Several lawmakers on both sides of the aisle are calling for Vice President Mike Pence to invoke the 25th Amendment to immediately remove President Donald Trump from office, something that would require support from a majority of Trump’s cabinet members.

The proposed effort would also require support from two-thirds of both chambers of Congress in case Trump were to try to overturn the decision.

There has been some question in the past about what would constitute a majority in the cabinet, given the variety of roles those individuals play. In a 1985 opinion from the U.S. Department of Justice Office of Legal Counsel, the acting assistant attorney general at the time, Ralph Tarr, wrote that it would be best when contemplating deployment of the 25th Amendment for a majority of support to exist among the secretaries heading federal departments, as well as within the cabinet as a whole.

“As a practical matter, and in order to avoid any doubt regarding the sufficiency of any given declaration, it would be desirable to obtain the assent of a sufficient number of officials to satisfy any definition of the term ‘principal officers of the executive departments'” referred to within the 25th Amendment, Tarr’s opinion said. He did not specify what a ‘sufficient number’ would entail, but with 23 cabinet members, at least 11 would need to support the measure. Pence would become the 12th member and establish a majority.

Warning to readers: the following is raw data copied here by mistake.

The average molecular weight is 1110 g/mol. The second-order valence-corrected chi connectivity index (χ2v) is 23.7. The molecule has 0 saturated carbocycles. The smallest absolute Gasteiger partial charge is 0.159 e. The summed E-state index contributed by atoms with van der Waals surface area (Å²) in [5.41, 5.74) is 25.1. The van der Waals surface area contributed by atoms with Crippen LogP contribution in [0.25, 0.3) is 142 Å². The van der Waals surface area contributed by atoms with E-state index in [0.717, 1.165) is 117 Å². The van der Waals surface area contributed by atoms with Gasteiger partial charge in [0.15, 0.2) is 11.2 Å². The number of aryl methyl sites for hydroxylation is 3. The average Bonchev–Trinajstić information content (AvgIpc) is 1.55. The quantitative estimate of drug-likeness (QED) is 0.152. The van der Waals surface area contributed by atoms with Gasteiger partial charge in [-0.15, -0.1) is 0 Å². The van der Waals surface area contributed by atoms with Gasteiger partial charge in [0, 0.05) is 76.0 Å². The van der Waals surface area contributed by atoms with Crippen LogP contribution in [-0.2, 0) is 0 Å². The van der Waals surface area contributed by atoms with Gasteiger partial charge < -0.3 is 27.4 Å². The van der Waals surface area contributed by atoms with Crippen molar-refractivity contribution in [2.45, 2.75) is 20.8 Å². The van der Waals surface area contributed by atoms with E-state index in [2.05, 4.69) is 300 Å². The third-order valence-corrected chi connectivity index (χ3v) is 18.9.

The 25th Amendment didn’t exist until the mid-1960s, after the assassination of President John F. Kennedy. Following his death, Congress worked to officiate the process by which a vice president assumes power in the event that the elected leader is unable to fulfill his duties as president. The amendment was ratified in 1967 and contains four sections outlining the steps required for a varying set of circumstances.

The amendment officially grants the presidency to the vice president when the elected president dies or resigns. It also allows the vice president to step in if the president decides of his own accord that he is unable to fulfill the duties of his office.